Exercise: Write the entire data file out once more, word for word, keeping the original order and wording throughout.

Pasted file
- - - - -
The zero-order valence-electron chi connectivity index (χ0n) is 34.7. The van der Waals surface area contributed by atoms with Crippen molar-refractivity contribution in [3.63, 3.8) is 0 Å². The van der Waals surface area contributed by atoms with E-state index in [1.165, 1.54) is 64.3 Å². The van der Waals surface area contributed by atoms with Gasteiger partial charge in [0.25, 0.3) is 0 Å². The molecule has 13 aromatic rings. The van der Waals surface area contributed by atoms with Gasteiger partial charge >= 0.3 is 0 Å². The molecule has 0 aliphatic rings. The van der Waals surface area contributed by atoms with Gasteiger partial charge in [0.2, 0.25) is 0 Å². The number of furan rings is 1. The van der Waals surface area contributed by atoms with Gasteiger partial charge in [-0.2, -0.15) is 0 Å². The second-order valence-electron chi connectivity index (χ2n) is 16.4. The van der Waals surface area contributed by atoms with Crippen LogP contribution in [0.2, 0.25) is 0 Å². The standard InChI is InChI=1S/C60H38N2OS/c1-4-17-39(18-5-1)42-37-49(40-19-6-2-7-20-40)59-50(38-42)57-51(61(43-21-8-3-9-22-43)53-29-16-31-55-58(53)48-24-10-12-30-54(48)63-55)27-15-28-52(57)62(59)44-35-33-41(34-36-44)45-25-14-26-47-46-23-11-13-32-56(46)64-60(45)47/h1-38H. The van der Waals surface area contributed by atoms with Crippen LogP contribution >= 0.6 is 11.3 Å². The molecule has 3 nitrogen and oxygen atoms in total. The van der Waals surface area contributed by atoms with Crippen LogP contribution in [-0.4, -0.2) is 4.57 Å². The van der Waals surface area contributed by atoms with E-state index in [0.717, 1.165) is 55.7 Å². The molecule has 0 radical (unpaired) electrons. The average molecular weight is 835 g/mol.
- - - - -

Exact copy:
The zero-order valence-electron chi connectivity index (χ0n) is 34.7. The van der Waals surface area contributed by atoms with Crippen molar-refractivity contribution in [3.63, 3.8) is 0 Å². The van der Waals surface area contributed by atoms with E-state index in [1.165, 1.54) is 64.3 Å². The van der Waals surface area contributed by atoms with Gasteiger partial charge in [0.25, 0.3) is 0 Å². The molecule has 13 aromatic rings. The van der Waals surface area contributed by atoms with Gasteiger partial charge >= 0.3 is 0 Å². The molecule has 0 aliphatic rings. The van der Waals surface area contributed by atoms with Gasteiger partial charge in [0.2, 0.25) is 0 Å². The number of furan rings is 1. The van der Waals surface area contributed by atoms with Gasteiger partial charge in [-0.2, -0.15) is 0 Å². The second-order valence-electron chi connectivity index (χ2n) is 16.4. The van der Waals surface area contributed by atoms with Crippen LogP contribution in [0.2, 0.25) is 0 Å². The standard InChI is InChI=1S/C60H38N2OS/c1-4-17-39(18-5-1)42-37-49(40-19-6-2-7-20-40)59-50(38-42)57-51(61(43-21-8-3-9-22-43)53-29-16-31-55-58(53)48-24-10-12-30-54(48)63-55)27-15-28-52(57)62(59)44-35-33-41(34-36-44)45-25-14-26-47-46-23-11-13-32-56(46)64-60(45)47/h1-38H. The van der Waals surface area contributed by atoms with Crippen LogP contribution >= 0.6 is 11.3 Å². The molecule has 3 nitrogen and oxygen atoms in total. The van der Waals surface area contributed by atoms with Crippen LogP contribution in [-0.4, -0.2) is 4.57 Å². The van der Waals surface area contributed by atoms with E-state index in [0.717, 1.165) is 55.7 Å². The molecule has 0 radical (unpaired) electrons. The average molecular weight is 835 g/mol.